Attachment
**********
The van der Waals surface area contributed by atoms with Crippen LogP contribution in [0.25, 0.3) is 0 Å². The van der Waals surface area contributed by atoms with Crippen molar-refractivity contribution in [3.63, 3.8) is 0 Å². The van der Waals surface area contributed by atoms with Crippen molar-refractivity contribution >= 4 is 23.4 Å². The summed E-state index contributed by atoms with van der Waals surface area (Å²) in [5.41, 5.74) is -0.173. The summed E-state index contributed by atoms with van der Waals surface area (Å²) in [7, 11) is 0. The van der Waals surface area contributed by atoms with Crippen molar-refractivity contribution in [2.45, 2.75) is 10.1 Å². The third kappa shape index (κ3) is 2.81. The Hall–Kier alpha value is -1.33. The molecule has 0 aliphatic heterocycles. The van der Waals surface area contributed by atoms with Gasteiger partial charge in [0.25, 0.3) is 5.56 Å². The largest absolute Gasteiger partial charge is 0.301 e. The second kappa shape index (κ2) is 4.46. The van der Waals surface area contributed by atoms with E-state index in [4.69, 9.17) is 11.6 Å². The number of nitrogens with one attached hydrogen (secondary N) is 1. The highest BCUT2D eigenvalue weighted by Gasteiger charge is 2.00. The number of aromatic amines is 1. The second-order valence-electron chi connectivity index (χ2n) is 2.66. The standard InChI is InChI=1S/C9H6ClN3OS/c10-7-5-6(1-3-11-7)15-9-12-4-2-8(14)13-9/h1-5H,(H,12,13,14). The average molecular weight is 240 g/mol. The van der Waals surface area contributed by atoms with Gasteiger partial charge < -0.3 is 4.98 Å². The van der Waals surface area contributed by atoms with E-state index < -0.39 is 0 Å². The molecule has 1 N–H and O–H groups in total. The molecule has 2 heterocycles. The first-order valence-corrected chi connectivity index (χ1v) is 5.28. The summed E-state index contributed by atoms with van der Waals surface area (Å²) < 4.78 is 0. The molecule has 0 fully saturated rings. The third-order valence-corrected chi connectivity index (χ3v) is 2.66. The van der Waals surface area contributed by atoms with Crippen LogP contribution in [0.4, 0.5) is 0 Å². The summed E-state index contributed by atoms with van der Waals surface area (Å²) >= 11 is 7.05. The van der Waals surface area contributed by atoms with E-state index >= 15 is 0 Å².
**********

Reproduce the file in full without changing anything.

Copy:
The van der Waals surface area contributed by atoms with Crippen LogP contribution in [0.25, 0.3) is 0 Å². The van der Waals surface area contributed by atoms with Crippen molar-refractivity contribution in [3.63, 3.8) is 0 Å². The van der Waals surface area contributed by atoms with Crippen molar-refractivity contribution >= 4 is 23.4 Å². The summed E-state index contributed by atoms with van der Waals surface area (Å²) in [5.41, 5.74) is -0.173. The summed E-state index contributed by atoms with van der Waals surface area (Å²) in [7, 11) is 0. The van der Waals surface area contributed by atoms with Crippen molar-refractivity contribution in [2.45, 2.75) is 10.1 Å². The third kappa shape index (κ3) is 2.81. The Hall–Kier alpha value is -1.33. The molecule has 0 aliphatic heterocycles. The van der Waals surface area contributed by atoms with Gasteiger partial charge in [0.25, 0.3) is 5.56 Å². The largest absolute Gasteiger partial charge is 0.301 e. The second kappa shape index (κ2) is 4.46. The van der Waals surface area contributed by atoms with E-state index in [4.69, 9.17) is 11.6 Å². The number of nitrogens with one attached hydrogen (secondary N) is 1. The highest BCUT2D eigenvalue weighted by Gasteiger charge is 2.00. The number of aromatic amines is 1. The second-order valence-electron chi connectivity index (χ2n) is 2.66. The standard InChI is InChI=1S/C9H6ClN3OS/c10-7-5-6(1-3-11-7)15-9-12-4-2-8(14)13-9/h1-5H,(H,12,13,14). The average molecular weight is 240 g/mol. The van der Waals surface area contributed by atoms with Gasteiger partial charge < -0.3 is 4.98 Å². The van der Waals surface area contributed by atoms with E-state index < -0.39 is 0 Å². The molecule has 1 N–H and O–H groups in total. The molecule has 2 heterocycles. The first-order valence-corrected chi connectivity index (χ1v) is 5.28. The summed E-state index contributed by atoms with van der Waals surface area (Å²) < 4.78 is 0. The molecule has 0 fully saturated rings. The third-order valence-corrected chi connectivity index (χ3v) is 2.66. The van der Waals surface area contributed by atoms with Crippen LogP contribution in [0.4, 0.5) is 0 Å². The summed E-state index contributed by atoms with van der Waals surface area (Å²) >= 11 is 7.05. The van der Waals surface area contributed by atoms with E-state index >= 15 is 0 Å².